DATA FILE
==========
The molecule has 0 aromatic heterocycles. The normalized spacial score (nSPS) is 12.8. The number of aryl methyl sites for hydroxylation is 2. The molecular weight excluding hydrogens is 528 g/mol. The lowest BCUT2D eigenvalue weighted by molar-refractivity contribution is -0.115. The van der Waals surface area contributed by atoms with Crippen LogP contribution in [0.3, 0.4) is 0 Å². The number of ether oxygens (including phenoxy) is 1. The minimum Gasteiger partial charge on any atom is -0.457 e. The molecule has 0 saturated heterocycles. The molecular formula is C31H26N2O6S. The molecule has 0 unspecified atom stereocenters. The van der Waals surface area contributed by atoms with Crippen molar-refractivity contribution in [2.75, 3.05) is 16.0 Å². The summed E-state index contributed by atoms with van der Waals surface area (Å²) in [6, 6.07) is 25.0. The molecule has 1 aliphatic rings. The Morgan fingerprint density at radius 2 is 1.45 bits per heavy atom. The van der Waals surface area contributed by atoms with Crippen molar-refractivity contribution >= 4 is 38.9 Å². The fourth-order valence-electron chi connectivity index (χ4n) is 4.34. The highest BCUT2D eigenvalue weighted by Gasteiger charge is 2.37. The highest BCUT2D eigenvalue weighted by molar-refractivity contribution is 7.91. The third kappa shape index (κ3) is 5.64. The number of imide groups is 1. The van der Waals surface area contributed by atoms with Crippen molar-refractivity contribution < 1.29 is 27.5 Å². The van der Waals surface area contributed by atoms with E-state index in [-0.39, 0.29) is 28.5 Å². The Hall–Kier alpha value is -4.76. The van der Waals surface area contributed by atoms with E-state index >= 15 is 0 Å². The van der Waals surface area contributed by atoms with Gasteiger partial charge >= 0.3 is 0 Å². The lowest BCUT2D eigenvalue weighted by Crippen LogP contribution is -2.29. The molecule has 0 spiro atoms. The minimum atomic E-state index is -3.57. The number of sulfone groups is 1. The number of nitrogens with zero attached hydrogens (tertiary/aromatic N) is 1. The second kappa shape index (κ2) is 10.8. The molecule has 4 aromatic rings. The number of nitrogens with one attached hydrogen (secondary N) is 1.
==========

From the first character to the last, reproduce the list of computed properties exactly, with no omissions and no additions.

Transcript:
The molecule has 0 aromatic heterocycles. The normalized spacial score (nSPS) is 12.8. The number of aryl methyl sites for hydroxylation is 2. The molecular weight excluding hydrogens is 528 g/mol. The lowest BCUT2D eigenvalue weighted by molar-refractivity contribution is -0.115. The van der Waals surface area contributed by atoms with Crippen LogP contribution in [0.3, 0.4) is 0 Å². The number of ether oxygens (including phenoxy) is 1. The minimum Gasteiger partial charge on any atom is -0.457 e. The molecule has 0 saturated heterocycles. The molecular formula is C31H26N2O6S. The molecule has 0 unspecified atom stereocenters. The van der Waals surface area contributed by atoms with Crippen molar-refractivity contribution in [2.75, 3.05) is 16.0 Å². The summed E-state index contributed by atoms with van der Waals surface area (Å²) in [6, 6.07) is 25.0. The molecule has 1 aliphatic rings. The Morgan fingerprint density at radius 2 is 1.45 bits per heavy atom. The van der Waals surface area contributed by atoms with Crippen molar-refractivity contribution >= 4 is 38.9 Å². The fourth-order valence-electron chi connectivity index (χ4n) is 4.34. The highest BCUT2D eigenvalue weighted by Gasteiger charge is 2.37. The highest BCUT2D eigenvalue weighted by molar-refractivity contribution is 7.91. The third kappa shape index (κ3) is 5.64. The number of imide groups is 1. The van der Waals surface area contributed by atoms with Crippen molar-refractivity contribution < 1.29 is 27.5 Å². The van der Waals surface area contributed by atoms with E-state index in [-0.39, 0.29) is 28.5 Å². The Hall–Kier alpha value is -4.76. The van der Waals surface area contributed by atoms with E-state index >= 15 is 0 Å². The van der Waals surface area contributed by atoms with Gasteiger partial charge >= 0.3 is 0 Å². The lowest BCUT2D eigenvalue weighted by Crippen LogP contribution is -2.29. The molecule has 0 spiro atoms. The minimum atomic E-state index is -3.57. The number of sulfone groups is 1. The number of nitrogens with zero attached hydrogens (tertiary/aromatic N) is 1. The second kappa shape index (κ2) is 10.8. The molecule has 4 aromatic rings. The number of nitrogens with one attached hydrogen (secondary N) is 1.